Child Labour in India: decreasing numbers and budgets
The Child Labour Act was amended in 2016 to allow children to work in “family enterprises” which work as a loop-hole that defeated the aims of the Act of eliminating child labour.
“Children shouldn’t work on fields, but on their dreams” is the theme for this year’s World Day Against Child Labour. Globally, 152 million children are labourers and seven of every 10 children are working in the agricultural sector.
The International Labour Organisation (ILO) was launched on this day in 2002 to focus attention on the extent of child labour, and the efforts needed to eliminate it by 2025. Globally, child labour rates are down by 40 per cent and 94 million fewer children are working now than in 2000. But how fast is the progress?
In India, according to the 2011 Census, the last available, over a crore children in the age group 5-14 years were labourers.
The percentage of working children fell from five per cent in 2001 to 3.9 per cent in 2011.
In 2016, the Child Labour (Prohibition and Regulation) Act of 1986 was amended by the Centre. The amendment allows children to “help his family or family enterprise, which is other than any hazardous occupations or processes set forth in the Schedule, after his school hours or during vacations.” This loop-hole is against the target of eliminating child labour.
Initiated in 1988, the National Child Labour Project (NCLP) scheme aims at identifying and rehabilitating child workers in endemic districts. The trends in the number of children who were rescued or rehabilitated from child labour have decreased since 2014.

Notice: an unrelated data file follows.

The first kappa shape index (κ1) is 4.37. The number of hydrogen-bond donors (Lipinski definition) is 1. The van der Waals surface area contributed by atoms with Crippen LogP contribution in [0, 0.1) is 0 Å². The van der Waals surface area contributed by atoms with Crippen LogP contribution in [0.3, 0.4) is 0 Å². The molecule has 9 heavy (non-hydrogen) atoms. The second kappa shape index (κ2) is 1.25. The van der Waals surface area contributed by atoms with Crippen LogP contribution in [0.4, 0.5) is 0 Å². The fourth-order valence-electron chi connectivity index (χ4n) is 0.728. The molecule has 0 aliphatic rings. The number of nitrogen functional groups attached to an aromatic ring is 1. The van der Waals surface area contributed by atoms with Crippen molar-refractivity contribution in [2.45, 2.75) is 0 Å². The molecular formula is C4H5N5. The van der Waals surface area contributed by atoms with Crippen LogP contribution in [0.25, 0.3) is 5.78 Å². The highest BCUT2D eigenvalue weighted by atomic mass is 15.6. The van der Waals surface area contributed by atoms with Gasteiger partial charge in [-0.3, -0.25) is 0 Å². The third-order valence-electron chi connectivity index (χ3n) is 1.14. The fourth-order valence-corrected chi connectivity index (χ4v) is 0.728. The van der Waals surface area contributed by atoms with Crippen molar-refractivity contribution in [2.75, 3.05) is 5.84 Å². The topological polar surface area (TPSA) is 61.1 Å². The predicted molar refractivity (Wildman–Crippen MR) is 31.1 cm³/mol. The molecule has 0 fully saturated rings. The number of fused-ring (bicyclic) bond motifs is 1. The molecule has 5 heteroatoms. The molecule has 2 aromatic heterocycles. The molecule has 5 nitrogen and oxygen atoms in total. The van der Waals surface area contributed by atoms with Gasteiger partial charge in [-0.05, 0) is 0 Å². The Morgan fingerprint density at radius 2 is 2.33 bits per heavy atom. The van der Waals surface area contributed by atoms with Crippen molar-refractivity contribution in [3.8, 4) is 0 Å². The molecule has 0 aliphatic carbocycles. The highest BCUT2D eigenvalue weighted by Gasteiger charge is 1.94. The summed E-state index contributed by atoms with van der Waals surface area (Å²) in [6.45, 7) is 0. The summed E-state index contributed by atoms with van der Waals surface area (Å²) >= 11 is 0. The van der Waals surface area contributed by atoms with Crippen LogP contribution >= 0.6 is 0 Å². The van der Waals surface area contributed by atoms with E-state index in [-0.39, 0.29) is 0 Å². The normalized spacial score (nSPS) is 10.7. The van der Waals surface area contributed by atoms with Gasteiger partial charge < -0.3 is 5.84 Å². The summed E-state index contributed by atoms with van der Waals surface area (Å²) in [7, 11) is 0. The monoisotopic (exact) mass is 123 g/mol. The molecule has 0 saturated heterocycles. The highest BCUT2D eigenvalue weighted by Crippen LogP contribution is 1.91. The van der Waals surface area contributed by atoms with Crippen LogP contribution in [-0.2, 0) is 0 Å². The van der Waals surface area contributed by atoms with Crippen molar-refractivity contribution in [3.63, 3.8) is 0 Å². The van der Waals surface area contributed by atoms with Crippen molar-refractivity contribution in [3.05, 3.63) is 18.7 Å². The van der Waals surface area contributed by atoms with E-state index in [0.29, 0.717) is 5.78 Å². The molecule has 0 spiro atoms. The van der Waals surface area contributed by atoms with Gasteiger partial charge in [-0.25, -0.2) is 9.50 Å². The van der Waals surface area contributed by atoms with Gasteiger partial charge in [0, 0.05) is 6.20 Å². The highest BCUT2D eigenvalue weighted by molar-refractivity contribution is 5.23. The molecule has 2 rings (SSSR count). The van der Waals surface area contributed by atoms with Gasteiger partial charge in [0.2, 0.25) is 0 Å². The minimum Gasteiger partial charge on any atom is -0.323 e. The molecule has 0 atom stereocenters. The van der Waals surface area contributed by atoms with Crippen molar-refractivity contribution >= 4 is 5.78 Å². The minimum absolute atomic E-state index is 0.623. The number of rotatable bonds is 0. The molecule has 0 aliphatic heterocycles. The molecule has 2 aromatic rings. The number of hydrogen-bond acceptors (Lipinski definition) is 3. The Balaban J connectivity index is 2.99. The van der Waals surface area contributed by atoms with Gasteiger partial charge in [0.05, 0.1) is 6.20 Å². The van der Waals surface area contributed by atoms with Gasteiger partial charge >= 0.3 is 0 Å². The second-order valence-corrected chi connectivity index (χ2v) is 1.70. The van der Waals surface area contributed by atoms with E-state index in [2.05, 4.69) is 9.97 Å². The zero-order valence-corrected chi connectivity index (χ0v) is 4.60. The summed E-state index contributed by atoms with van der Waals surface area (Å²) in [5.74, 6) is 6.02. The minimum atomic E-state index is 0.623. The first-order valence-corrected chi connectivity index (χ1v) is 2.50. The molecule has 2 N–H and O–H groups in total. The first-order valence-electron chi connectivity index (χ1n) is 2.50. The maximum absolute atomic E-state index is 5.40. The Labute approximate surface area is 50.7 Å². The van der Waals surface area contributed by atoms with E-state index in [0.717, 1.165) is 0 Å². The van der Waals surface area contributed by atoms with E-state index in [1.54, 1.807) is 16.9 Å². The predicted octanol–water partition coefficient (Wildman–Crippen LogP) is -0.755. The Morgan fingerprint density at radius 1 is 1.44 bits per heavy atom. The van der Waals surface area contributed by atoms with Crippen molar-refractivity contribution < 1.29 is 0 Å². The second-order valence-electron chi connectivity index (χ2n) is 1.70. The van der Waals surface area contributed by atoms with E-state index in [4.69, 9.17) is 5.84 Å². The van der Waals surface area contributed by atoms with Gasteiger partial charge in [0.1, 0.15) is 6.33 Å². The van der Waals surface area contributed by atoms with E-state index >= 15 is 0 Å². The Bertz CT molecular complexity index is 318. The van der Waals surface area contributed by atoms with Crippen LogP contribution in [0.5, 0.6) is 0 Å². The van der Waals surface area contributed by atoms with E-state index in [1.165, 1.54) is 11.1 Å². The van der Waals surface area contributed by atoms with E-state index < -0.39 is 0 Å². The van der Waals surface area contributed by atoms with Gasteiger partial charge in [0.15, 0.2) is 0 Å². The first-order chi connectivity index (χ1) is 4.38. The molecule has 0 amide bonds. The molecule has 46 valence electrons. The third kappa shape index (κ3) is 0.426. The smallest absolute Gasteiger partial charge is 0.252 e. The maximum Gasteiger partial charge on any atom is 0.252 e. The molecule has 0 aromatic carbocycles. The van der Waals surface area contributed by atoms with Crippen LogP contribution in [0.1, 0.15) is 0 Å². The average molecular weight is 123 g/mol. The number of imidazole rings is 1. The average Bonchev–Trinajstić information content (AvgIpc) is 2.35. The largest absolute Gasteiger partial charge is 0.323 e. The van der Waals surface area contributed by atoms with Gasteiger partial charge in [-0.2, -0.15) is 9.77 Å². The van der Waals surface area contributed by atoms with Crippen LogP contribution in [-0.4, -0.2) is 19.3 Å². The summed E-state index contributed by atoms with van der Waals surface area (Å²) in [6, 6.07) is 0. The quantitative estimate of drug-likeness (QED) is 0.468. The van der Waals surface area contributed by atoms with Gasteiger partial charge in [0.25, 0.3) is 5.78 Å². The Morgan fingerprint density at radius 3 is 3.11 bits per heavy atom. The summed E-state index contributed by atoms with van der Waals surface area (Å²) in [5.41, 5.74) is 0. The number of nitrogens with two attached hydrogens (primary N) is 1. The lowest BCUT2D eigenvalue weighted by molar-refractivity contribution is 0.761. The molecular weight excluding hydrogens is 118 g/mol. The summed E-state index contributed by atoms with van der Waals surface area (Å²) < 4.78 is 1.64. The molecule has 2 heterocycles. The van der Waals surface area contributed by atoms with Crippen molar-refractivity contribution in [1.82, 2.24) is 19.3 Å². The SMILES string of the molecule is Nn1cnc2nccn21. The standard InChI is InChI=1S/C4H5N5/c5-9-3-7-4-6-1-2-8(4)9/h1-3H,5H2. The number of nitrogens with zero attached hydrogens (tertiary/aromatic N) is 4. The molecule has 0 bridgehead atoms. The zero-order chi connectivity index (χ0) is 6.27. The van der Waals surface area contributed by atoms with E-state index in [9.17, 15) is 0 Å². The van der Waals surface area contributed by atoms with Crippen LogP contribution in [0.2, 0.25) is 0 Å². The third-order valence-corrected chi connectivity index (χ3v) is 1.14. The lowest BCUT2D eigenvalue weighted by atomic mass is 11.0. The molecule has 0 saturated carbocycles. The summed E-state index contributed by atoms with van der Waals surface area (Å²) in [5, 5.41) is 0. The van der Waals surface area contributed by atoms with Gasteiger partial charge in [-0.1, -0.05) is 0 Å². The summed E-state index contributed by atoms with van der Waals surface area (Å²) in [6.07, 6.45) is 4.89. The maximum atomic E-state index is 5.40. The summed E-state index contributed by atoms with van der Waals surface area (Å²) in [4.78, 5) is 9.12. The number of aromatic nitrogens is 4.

In 2016-17, 30,979 child workers were rescued from child labour — a small number of the overall child labour force. Moreover, this is a huge fall from the previous data of 59,076 children rescued between 2015 and 2016. The decrease in children rescued from child labour is not a welcoming sign of abolishing child labour in India.
The estimated budget for the NCLP programme has faced a decline of 16 per cent this year. From being allocated 120 crores in 2018-2019 (the revised estimate was just 93 crores) to 100 crores in 2019-2020.
In India, the decline in child labour was more visible in rural areas, but the number of child workers has increased in urban areas. This indicates the growing demand for child workers in menial jobs. In cities, there is an increase among children—particularly girls—being hired as domestic help for poor wages.
According to a report by non-government organisation Child Rights and You (CRY), there is a lack of knowledge about family-based occupations due to the recent amendments in the child labour legislation and the changing definition of child and adolescent. The report added that there are implementation challenges in keeping children of ages 15-18 years away from hazardous occupations and processes.
The Global Childhood report 2019 by Save The Children showed that India has seen a 70 per cent reduction in child labour between 2000 and 2016. We have come a long way but we have a long way to go.
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